The culprits causing unemployment

With unemployment remaining stubbornly high, there is no shortage of scapegoats. Some blame the currency manipulators of our foreign trade partners.

Others cite technology that has displaced many workers. Sluggish economic growth often is mentioned. While all of those have some validity, the pool of unskilled workers must be recognized as major culprits.

Yet, in a world beset by uncertainty, each of those options is worth analyzing.

Undoubtedly, many countries struggle to keep their currencies relatively low to boost exports and to contain imports. However, in the long run, currencies cannot be artificially controlled, so that really is not noteworthy.

Of course, slow economic growth curbs the need for all workers. That is part of the business cycle that affects employment. When the economy once again expands as it will sooner or later, the pool of unemployed will shrink. Thus, the distressing total of unemployed is only a temporary factor, one that will not be a continuing problem.

Technology facilitates the specialization of workers’ labour, in turn augmenting business profits; a virtuous circle ensues. More profitability will lead to more employment.

Currently, the labour force is dividing. Many of those who are unskilled have difficulty hanging on to their jobs and those that can hang on, have to contend with low wages. Experts in the labour sector maintain that educational reform and investment in helping workers adapt is very significant. If workers were able to devise ways to work with new technologies, employment would gain significantly.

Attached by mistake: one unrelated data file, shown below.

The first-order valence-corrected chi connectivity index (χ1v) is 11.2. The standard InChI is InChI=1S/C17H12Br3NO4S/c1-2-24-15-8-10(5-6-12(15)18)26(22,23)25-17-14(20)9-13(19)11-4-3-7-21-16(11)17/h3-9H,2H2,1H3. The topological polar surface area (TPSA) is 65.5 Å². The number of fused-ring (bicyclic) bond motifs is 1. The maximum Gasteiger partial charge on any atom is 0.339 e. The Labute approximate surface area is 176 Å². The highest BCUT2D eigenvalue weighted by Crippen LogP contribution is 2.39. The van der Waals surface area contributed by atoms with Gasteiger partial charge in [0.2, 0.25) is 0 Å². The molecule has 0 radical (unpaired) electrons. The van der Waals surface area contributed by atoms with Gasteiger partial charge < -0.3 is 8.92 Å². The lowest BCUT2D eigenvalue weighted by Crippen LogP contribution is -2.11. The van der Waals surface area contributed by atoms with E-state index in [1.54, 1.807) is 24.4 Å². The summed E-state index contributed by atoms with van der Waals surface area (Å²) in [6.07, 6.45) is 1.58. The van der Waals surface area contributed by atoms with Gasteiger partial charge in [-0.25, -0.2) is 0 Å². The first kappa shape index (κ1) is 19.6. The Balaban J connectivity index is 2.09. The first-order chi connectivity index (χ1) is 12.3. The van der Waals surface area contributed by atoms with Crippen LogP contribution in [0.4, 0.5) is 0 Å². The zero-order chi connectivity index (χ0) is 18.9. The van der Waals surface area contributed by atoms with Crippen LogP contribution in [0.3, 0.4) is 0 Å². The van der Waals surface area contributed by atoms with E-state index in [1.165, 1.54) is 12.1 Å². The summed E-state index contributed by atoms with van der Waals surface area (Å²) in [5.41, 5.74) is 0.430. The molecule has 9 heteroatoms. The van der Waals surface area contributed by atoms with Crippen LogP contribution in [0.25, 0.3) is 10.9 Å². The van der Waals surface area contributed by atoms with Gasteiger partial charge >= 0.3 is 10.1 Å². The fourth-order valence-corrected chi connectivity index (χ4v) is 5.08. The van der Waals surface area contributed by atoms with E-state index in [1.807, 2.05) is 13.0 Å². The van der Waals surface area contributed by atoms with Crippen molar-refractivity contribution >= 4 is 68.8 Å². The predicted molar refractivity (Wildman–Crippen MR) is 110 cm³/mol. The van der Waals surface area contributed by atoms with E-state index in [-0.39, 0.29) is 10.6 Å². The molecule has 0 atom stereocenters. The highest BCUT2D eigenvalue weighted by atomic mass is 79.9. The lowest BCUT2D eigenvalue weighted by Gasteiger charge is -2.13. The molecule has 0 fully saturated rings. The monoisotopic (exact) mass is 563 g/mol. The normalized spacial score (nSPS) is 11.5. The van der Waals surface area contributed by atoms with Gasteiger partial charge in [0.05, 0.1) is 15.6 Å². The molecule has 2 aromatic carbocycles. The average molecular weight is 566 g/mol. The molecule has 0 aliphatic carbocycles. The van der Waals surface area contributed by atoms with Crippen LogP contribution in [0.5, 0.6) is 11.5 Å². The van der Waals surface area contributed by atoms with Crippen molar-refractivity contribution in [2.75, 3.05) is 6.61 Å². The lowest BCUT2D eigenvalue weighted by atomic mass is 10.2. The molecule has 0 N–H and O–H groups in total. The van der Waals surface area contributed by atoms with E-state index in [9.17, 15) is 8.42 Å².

Given that, what should be done? The answer now lies in doing the opposite of the course pursued these days by Ontario’s Premier McGuinty. The scholarship and grant program for trained workers is being terminated there.

That will hinder workers’ ability to be trained.

Also, the Queen Elizabeth II Aiming for the Top Scholarship, which provides a number of the province’s top students with up to $1,500 annually, has produced an incentive that has been very successful, but, unfortunately it is ending.

McGuinty’s administration also is discontinuing millions of dollars in research grants.

Heretofore they were hailed as important in stimulating economic growth.

Something like that should be implemented nationally as it is an effective strategy to innovate and create jobs.

Clearly, we should be pursuing programs diametrically the opposite of those that are being cancelled.

By turning more unskilled workers into those with skills, a major culprit contributing to unemployment totals will be replaced.

That would make a sizable dent in the unemployment rolls.



Bruce Whitestone